Eight days after an Illinois board denied Cook County's request to close a hospital, a Chicago lawmaker introduced an amendment to free the county from the board's authority.
Rep. Barbara Flynn Currie, a Chicago Democrat, introduced a legislative amendment Wednesday that would allow Cook County to close hospitals without approval from the Illinois Health Facilities and Services Review Board.
That board denied Cook County's request to close Oak Forest Hospital in Chicago's southern suburbs on May 10. The rare and possibly unprecedented vote to deny the closure of a hospital hinged on one vote.
Five votes were needed to approve the closure, the single "no" vote sank the county's request because of an absence and three vacancies. The board should have nine voting members but has three spots Gov. Pat Quinn has yet to fill.
"We have said in the past that we were concerned that our strategic plan ... could be derailed because of one 'nay' vote from someone who is not as familiar as we are to the needs of our patients or the communities we serve,'' said Cook County Health and Hospitals System spokesman Lucio Guerrero on Thursday.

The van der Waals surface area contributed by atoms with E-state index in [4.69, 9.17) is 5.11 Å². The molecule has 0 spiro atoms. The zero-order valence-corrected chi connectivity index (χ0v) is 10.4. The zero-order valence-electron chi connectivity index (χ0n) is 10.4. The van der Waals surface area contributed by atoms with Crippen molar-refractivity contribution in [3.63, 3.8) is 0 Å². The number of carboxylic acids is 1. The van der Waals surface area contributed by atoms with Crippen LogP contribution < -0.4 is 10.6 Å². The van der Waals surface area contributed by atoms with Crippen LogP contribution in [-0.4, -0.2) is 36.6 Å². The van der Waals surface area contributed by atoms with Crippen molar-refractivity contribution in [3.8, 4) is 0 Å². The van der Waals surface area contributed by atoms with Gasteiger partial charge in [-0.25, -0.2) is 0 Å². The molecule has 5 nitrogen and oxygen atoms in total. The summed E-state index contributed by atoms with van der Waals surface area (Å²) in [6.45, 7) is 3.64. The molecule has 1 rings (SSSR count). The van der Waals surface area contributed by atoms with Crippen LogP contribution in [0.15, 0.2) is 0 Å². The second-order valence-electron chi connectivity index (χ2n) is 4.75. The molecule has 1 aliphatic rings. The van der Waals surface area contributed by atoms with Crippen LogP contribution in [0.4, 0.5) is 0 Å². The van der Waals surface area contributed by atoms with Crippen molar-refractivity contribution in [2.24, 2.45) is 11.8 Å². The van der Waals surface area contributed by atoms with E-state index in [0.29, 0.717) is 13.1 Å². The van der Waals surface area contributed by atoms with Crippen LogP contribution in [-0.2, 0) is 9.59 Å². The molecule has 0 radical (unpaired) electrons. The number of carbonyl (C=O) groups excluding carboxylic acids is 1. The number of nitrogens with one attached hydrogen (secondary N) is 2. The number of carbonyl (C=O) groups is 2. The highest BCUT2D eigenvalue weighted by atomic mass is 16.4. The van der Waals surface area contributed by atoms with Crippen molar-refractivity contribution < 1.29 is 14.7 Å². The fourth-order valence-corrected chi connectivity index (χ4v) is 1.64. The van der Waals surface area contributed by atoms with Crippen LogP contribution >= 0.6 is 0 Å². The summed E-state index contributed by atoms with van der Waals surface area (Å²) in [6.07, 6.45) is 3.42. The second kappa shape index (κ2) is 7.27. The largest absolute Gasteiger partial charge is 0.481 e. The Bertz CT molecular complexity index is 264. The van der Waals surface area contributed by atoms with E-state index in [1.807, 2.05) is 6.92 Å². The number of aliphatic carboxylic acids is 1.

Cook County Board President Toni Preckwinkle supports the amendment, although she didn't ask Currie to introduce it, said Preckwinkle spokeswoman Jessey Neves.
Supporters of keeping the hospital open criticized the amendment. Lynda DeLaforgue of Citizen Action Illinois called the move an attempt to make an "end run" around the state board.
"Why should the area of Illinois with the most low income and uninsured residents be exempt from any law that seeks to protect access to care and quality care?" DeLaforgue said. "It is sad to see two great reformers like Rep. Currie and President Preckwinkle go down this wrong path."
The county had planned to close Oak Forest Hospital on June 1 and was caught without a backup plan for keeping the hospital open. Surgeries were halted earlier this week when the suburban Chicago hospital's lone anesthesiologist retired.
The county hoped to save $25 million to $40 million with the hospital's closure and conversion to an outpatient clinic.
Cook County's health care system provides $500 million annually in free care and serves more than 800,000 patients. It has been struggling with rising medical costs, diminishing federal help and patients who can't pay their bills.
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